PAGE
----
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Places in Middle-earth

Four Farthings

Type: Kingdoms, Realms, Lands

Region: Bree/The Shire

Other Names
the old Shire

Location: The original Shire, between the Brandywine and the Far Downs, divided into four quadrants; excludes the Eastmarch (Buckland) and the Westmarch.


Map of the central Shire.
The four farthings of the original Shire.
[The Hobbits] passed over the Bridge of Stonebows..., and they took all the land beyond to dwell in, between the river and the Far Downs....

Forty leagues it stretched from the Far Downs to the Brandywine Bridge, and fifty from the northern moors to the marshes in the south. The Hobbits named it the Shire, as the region of the authority of their Thain, and a district of well-ordered business....

The Lord of the Rings, Prologue, Concerning Hobbits

The Shire was divided into four quarters, the Farthings already referred to, North, South, East, and West; and these again each into a number of folklands, which still bore the names of some of the old leading families, although by the time of this history these names were no longer found only in their proper folklands.... Outside the Farthings were the East and West Marches: the Buckland...; and the Westmarch added to the Shire in S.R. 1462.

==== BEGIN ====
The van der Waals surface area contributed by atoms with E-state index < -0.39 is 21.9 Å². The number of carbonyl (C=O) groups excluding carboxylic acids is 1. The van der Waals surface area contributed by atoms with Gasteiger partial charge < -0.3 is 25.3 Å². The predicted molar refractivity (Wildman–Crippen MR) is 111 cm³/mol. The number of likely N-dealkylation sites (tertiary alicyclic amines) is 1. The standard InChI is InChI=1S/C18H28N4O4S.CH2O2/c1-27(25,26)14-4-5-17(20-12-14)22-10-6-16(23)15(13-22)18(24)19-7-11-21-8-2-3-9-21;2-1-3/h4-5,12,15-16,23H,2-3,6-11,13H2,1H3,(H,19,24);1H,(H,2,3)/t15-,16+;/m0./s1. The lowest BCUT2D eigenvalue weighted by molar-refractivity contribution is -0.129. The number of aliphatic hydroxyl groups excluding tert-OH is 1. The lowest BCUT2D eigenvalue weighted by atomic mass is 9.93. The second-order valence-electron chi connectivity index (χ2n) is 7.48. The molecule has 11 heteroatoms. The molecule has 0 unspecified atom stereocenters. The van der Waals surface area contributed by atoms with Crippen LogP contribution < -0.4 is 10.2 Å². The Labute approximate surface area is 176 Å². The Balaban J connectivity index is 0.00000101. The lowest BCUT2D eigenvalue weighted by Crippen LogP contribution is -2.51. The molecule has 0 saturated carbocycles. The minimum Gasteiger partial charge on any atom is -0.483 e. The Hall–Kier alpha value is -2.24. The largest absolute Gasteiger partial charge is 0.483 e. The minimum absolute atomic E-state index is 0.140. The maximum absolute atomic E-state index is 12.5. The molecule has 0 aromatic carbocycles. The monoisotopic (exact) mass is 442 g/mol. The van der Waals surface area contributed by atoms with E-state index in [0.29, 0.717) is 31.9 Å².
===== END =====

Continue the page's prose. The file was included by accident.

The Lord of the Rings, Prologue, Of the Ordering of the Shire

[Most] of the folk of the old Shire regarded the Bucklanders as peculiar, half foreigners as it were. Though, as a matter of fact, they were not very different from the other hobbits of the Four Farthings.

The Fellowship of the Ring, LoTR Book 1, Ch 5, A Conspiracy Unmasked

Every item of news from the Shire that Frodo could tell... was of the greatest interest to [Bilbo].... They were so deep in the doings of the Four Farthings that they did not notice the arrival of a man clad in dark green cloth.

The Fellowship of the Ring, LoTR Book 2, Ch 1, Many Meetings

Farthings.... This is the same word as English farthing (Old English feorðing, Middle English ferthing), quarter of a penny; but used in its original sense 'fourth part, quarter'. This is modelled on thriding 'third part', still used of the divisions of Yorkshire, with loss of initial th after the th or t in Northriding, Eastriding, Westriding. The application to divisions of other measures than money has long been obsolete in English, and farthing has been used since early Middle English for 'a negligible amount', so that to English ears the application to the divisions of the Shire (an area of about 18,000 square miles) is comical.

"Guide to the Names in The Lord of the Rings" by J.R.R. Tolkien, edited by Christopher Tolkien
From A Tolkien Compass, compiled by Jared Lobdell
Chicago: Open Court Pub Co, June 1975

Contributors: Elena Tiriel 14Mar10, 19Jul10

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